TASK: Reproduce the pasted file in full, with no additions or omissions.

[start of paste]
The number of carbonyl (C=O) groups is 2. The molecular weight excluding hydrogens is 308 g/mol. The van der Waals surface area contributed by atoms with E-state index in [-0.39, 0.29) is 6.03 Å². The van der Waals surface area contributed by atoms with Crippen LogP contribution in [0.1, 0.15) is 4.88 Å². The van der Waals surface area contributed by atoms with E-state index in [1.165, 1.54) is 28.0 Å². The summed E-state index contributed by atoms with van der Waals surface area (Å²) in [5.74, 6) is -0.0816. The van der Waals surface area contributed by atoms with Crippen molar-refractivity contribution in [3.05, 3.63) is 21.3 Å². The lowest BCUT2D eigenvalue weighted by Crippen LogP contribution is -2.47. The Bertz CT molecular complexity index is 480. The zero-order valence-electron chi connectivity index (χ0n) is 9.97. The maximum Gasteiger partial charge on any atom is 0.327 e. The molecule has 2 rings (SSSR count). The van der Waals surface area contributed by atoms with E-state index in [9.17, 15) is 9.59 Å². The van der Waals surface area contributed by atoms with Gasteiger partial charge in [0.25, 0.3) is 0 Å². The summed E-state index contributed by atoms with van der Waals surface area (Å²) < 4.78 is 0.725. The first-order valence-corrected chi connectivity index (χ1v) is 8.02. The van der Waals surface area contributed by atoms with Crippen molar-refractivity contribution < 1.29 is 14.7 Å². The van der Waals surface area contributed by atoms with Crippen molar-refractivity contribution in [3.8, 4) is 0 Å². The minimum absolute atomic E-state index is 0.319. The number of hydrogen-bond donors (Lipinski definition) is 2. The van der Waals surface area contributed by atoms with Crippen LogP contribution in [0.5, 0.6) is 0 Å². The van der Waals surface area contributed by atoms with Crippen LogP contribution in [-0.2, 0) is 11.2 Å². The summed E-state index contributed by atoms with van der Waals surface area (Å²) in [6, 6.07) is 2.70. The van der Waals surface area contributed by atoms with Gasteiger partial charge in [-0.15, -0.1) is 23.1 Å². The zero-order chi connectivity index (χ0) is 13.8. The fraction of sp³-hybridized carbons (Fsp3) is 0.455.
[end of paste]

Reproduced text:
The number of carbonyl (C=O) groups is 2. The molecular weight excluding hydrogens is 308 g/mol. The van der Waals surface area contributed by atoms with E-state index in [-0.39, 0.29) is 6.03 Å². The van der Waals surface area contributed by atoms with Crippen LogP contribution in [0.1, 0.15) is 4.88 Å². The van der Waals surface area contributed by atoms with E-state index in [1.165, 1.54) is 28.0 Å². The summed E-state index contributed by atoms with van der Waals surface area (Å²) in [5.74, 6) is -0.0816. The van der Waals surface area contributed by atoms with Crippen molar-refractivity contribution in [3.05, 3.63) is 21.3 Å². The lowest BCUT2D eigenvalue weighted by Crippen LogP contribution is -2.47. The Bertz CT molecular complexity index is 480. The zero-order valence-electron chi connectivity index (χ0n) is 9.97. The maximum Gasteiger partial charge on any atom is 0.327 e. The molecule has 2 rings (SSSR count). The van der Waals surface area contributed by atoms with E-state index in [9.17, 15) is 9.59 Å². The van der Waals surface area contributed by atoms with Gasteiger partial charge in [0.25, 0.3) is 0 Å². The summed E-state index contributed by atoms with van der Waals surface area (Å²) < 4.78 is 0.725. The first-order valence-corrected chi connectivity index (χ1v) is 8.02. The van der Waals surface area contributed by atoms with Crippen molar-refractivity contribution < 1.29 is 14.7 Å². The van der Waals surface area contributed by atoms with Crippen molar-refractivity contribution in [3.8, 4) is 0 Å². The minimum absolute atomic E-state index is 0.319. The number of hydrogen-bond donors (Lipinski definition) is 2. The van der Waals surface area contributed by atoms with Crippen LogP contribution in [0.5, 0.6) is 0 Å². The van der Waals surface area contributed by atoms with Crippen LogP contribution in [-0.2, 0) is 11.2 Å². The summed E-state index contributed by atoms with van der Waals surface area (Å²) in [6, 6.07) is 2.70. The van der Waals surface area contributed by atoms with Gasteiger partial charge in [-0.15, -0.1) is 23.1 Å². The zero-order chi connectivity index (χ0) is 13.8. The fraction of sp³-hybridized carbons (Fsp3) is 0.455.